The Future of RSS

May 1st was RSS Awareness Day and while I have a seriously vested interest in this topic, I chose not to observe it. Why? In short, I was busy on other business but also I’ve had this subject gnawing at me and it just took a few days to compose my thoughts.

Let’s take a look at the main areas that RSS companies, like NewsGator, focus on and score the success:

  1. Blog syndication: This is game over, RSS is the prevailing mechanism by which blogs are syndicated, and a great many people consume blog and traditional media content through dedicated readers or start pages that have generic RSS capabilities.
  2. Enterprise: Success here has been more elusive. We are doing a robust business in the enterprise but selling a generic RSS platform into large companies is laborious and time intensive. As I have noted before, there is a broad disconnect between IT organizations and how users actually employ technology, RSS is a great example of this divide.
  3. Widgets: Strong success here, we have been deploying a widgets/data service to media companies that is entirely built on RSS technology. We are currently delivering 200 million widget impressions a month at this point, suggesting that RSS powered widgets are a bright spot.
  4. Media: Too many media sites put out partial text feeds, this impairs the ability of companies to build next generation consumption applications that rely on some degree of keyword/entity extraction for semantic features.
  5. Start pages: Great RSS use case here, it is estimated that about 60% of the activity in popular start pages is reading RSS feeds.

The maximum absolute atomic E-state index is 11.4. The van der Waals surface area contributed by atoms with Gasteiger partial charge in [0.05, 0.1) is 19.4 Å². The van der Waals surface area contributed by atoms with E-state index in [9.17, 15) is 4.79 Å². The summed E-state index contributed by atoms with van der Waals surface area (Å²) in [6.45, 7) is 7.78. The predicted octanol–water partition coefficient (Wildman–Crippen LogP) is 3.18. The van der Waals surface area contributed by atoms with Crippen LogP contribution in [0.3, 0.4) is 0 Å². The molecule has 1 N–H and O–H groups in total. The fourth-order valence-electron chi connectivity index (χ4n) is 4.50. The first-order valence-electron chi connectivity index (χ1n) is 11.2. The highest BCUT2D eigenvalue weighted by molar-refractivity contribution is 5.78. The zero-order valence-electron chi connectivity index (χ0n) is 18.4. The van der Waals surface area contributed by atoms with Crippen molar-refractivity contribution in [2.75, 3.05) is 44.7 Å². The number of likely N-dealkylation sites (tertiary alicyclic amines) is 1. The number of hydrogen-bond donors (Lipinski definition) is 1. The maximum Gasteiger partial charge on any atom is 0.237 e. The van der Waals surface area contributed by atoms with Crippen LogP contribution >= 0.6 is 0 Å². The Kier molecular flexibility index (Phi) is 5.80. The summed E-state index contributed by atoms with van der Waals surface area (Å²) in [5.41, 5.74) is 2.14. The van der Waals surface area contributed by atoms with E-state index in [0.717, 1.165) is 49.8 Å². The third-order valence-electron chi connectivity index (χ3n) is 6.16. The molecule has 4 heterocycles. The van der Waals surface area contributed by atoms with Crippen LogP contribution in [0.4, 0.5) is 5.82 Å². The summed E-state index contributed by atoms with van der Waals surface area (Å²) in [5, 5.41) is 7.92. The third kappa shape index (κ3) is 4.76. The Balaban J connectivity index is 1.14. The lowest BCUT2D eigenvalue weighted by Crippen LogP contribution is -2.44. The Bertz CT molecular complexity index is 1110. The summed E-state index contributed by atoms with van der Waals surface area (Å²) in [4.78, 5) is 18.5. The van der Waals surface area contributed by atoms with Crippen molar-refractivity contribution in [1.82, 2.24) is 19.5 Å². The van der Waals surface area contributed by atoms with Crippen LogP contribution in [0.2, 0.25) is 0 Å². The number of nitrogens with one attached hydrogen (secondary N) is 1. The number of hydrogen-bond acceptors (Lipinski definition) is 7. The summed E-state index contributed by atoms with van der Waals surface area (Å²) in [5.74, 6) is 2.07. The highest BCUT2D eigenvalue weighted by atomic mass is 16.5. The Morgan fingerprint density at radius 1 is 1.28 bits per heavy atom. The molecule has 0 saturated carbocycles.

6. Authenticated Feeds: In a nutshell, this is a disappointing area because the overwhelming majority of applications that could deliver personalized and user/password protected feeds just don’t. These applications include all of the popular enterprise applications and even popular on-demand apps like
  7. Feed Monetization: Mixed results here, FeedBurner enables dropping in of contextualized advertising but it’s not apparent that many people are doing this with great success. The problem with putting ads in feeds is that it’s to easy for client applications to strip out the ad units automatically.
  8. Desktop Client Apps: Of course we enjoy market dominating success here but it’s not shocking to suggest that desktop RSS apps appeal to a core heavy use audience and growth will be minimal to moderate at best.
  9. Mobile RSS: There are apps for mobile devices but none have really broken out as success stories. It’s my observation that applying a desktop RSS consumption mode to a mobile device is a nonstarter.
  10. Attention Streaming: This is something I am intensely interested in. We, as in a small group of leading companies, are just starting to get some momentum here so prognosis is good.
  11. APML: A promising initiative but while a lot of apps are generating it, very few are actually consuming it. I would also wager that a lot of potential developer partners are probably waiting for APML to move into a traditional standards process before committing. I think this was a failing of OPML as well, lacking a third party to move it forward it just plateaued. A lot of applications use OPML, for sure, but it’s all manual… imagine how much farther along we would be if there was a common feed store that enabled all applications that can consume subscription information to access a subscription, rather than having to update every application with new subscription information manually?